RĂCARI ARCHAEOLOGICAL FIELD – NUMISMATIC SUMMARY

Abbreviations

Det=determination; the person that performed the determination; links for details 

N=the determined stratigraphic level (horizon); see the specialized folder (with access also from the main page); it is represented by a digit and a letter (case in which addresses an analytical classification of the levels, as 2A) or a digit (4 – case in which refers to a phase), or with two digits separated by a point (as 3.2 – case in which refers to a sub- phase).

Rac=the abbreviation of the archaeological site from Răcari; the following number represents the identification number (or “the inventory”), a provisory number which might be used for finding the artifact, until the comprising of the piece in the official inventory of a museum. Starting with 2005, inventory numbers have as prefix the number of the section; the numbers having a form like “2001” would therefore signify “section 2, no. 1”  

Ag = silver

AE = bronze

 


metal

nominal

issuer

dating

context

observations

Ag

 

Domitian

 

 

Tudor 1965, p. 252, after Polonic’s notes

Ag

 

Traian

 

 

Tudor 1965, p. 252, after Polonic’s notes; "Imp. Ner. Traianus p.m. tr. p. cos. III, Optimo Principi"

Ag

 

Traian

 

 

Tudor 1965, p. 252, after Polonic’snotes; "Imp. Ner. Traianus Germ. tr. pot. cos. III, pp. "

AE

 

Traian

115

 

Florescu 1931, p. 24

AE

 

Hadrian

[]

 

Florescu 1931, p. 24

AE

 

Hadrian

 

 

Tudor 1965, p. 252, after Polonic’s notes; "Imp. Hadrianus Aug. cos III, on the reverse two figures that shake hands"

AE

as

Anotonine Dynasty

120-140

S.1, the inferior level of the alley between the barracks, corresponding to N.2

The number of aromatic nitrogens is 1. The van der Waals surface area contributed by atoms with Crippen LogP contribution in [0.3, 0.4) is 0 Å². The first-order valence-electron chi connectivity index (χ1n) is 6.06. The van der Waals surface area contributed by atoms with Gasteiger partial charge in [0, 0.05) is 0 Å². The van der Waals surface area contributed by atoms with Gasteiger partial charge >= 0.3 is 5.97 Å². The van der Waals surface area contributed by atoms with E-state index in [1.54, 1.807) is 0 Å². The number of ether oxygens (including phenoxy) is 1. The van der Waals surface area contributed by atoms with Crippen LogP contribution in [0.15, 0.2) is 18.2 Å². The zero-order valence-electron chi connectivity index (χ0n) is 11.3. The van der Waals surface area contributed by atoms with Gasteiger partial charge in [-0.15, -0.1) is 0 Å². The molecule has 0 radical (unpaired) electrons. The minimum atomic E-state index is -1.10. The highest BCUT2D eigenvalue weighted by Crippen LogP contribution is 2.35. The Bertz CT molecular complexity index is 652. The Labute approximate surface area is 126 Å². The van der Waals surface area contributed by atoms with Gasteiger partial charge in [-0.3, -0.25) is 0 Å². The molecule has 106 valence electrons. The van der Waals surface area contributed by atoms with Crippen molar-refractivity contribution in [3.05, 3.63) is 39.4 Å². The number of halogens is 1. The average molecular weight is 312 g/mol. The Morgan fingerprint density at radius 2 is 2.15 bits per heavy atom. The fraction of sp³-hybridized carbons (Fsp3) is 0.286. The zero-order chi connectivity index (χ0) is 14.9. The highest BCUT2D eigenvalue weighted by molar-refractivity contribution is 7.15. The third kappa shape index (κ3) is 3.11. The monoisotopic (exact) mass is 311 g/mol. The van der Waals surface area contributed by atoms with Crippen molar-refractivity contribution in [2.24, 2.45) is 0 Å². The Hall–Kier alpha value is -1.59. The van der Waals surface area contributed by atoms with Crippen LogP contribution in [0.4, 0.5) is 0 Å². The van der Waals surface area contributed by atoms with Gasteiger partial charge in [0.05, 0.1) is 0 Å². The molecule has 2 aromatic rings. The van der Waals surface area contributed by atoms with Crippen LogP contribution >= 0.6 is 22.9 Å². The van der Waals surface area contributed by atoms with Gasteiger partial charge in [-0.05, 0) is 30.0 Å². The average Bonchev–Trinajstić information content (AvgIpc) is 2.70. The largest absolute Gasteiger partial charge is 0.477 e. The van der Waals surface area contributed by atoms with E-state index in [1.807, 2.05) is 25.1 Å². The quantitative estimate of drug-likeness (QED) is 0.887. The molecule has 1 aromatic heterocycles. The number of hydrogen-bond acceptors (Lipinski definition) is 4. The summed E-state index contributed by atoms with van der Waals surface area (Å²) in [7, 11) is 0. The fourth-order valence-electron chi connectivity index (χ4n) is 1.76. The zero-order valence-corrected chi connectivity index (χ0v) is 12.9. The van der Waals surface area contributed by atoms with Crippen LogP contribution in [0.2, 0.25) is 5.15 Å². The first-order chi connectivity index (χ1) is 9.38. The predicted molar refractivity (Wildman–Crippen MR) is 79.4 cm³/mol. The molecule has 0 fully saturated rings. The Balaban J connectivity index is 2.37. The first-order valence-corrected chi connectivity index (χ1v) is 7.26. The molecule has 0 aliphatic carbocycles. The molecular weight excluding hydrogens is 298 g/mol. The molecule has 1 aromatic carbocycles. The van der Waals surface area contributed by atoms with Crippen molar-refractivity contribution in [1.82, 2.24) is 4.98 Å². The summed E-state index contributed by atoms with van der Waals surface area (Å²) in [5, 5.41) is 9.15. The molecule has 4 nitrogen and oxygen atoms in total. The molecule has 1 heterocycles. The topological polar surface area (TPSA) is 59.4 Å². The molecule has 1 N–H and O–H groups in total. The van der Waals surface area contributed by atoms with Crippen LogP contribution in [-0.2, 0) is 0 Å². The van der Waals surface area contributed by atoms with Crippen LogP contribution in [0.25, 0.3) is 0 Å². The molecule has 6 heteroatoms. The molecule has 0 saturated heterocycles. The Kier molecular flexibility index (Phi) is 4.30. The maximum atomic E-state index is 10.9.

Rac. 280; det. Ernest Oberländer-Târnoveanu; very blunted exemplary  

AE

 

Faustina

 

 

Tudor 1965, p. 252, after Polonic’s notes; "a bronze from Diva Faustina "

AE

dupondius

Faustina

141 (after)

S.1; Barack (3.1)

Rac.90; det. Delia Moisil

AE

 

Faustina

[]

 

Florescu 1931, p. 24

Ag

 

Antoninus Pius

 

 

Tudor 1965, p. 252, after Polonic’s notes; "denars from Antoninus Pius"

Ag

 

Antoninus Pius

 

 

see supra (more denars)

AE

 

Antoninus Pius

 

 

Tudor 1965, p. 252, after Polonic’s notes; "a bronze piece from Antoninus Pius"

Ag

 

Antoninus Pius

145

 

Florescu 1931, p. 24

AE

sestert

Antoninus Pius

156/157

The levelment over the small fort (2A)

Rac.222; det. Dan Bălteanu

AE

 

Antoninus Pius

[]

 

Florescu 1931, p. 24

Ag

 

Antoninus Pius

[]

 

Florescu 1931, p. 24

AE

 

Lucilla

[]

 

Florescu 1931, p. 24

Ag

 

Marcus Aurelius

 

 

Tudor 1965, p. 252, after Polonic’s notes; "Aurelius Caesar Aug., imp., on the reverse Virtus, cos III "

Ag

 

Septimius Severus

 

 

Tudor 1965, p. 252, after Polonic’s notes; "three denars from Septimius Severus"

Ag

 

Septimius Severus

 

 

see supra, exemplar 2

Ag

 

Septimius Severus

 

 

see supra, exemplar 3

Ag

 

Septimius Severus

194

 

Florescu 1931, p. 24

AE

 

Caracalla

[]

 

Florescu 1931, p. 24

Ag

 

Julia Pia

 

 

Tudor 1965, p. 252, after Polonic’s notes; "two silver pieces from Julia Pia"

Ag

 

Julia Pia

 

 

The second piece (see supra)

Ag

 

Julia [Pia]

[]

 

Florescu 1931, p. 24

AE

 

Julia [Pia]

[]

 

Florescu 1931, p. 24

AE

 

Elagabalus

[218-222]

S.2; ground level tower N.4

Rac.162; det. Dan Bălteanu; it has two perforations (worn as amulet)

AE

 

Severus Alexander

 

"big bronze discovered near horreum"

Tudor 1965, p. 252, after Polonic’s notes; "Imp. Sev. Alexander Aug."

AE

 

Severus Alexander

 

 

Tudor 1965, p. 252, after Polonic’s notes; "Imp. Sev. Alexander, cos II "

Ag

 

Severus Alexander

224

 

Florescu 1931, p. 24

Ag

denar

Severus Alexander

[222-228]

Final destruction level (4C)

Rac.156; det. Dan Bălteanu

Ag

 

Severus Alexaander

 

 

Tudor 1965, p. 252, after Polonic’s notes; "Sever Alexander, cos. "

AE

 

Severus Alexander

(222-235)

S.2, under the floor of N.4 tower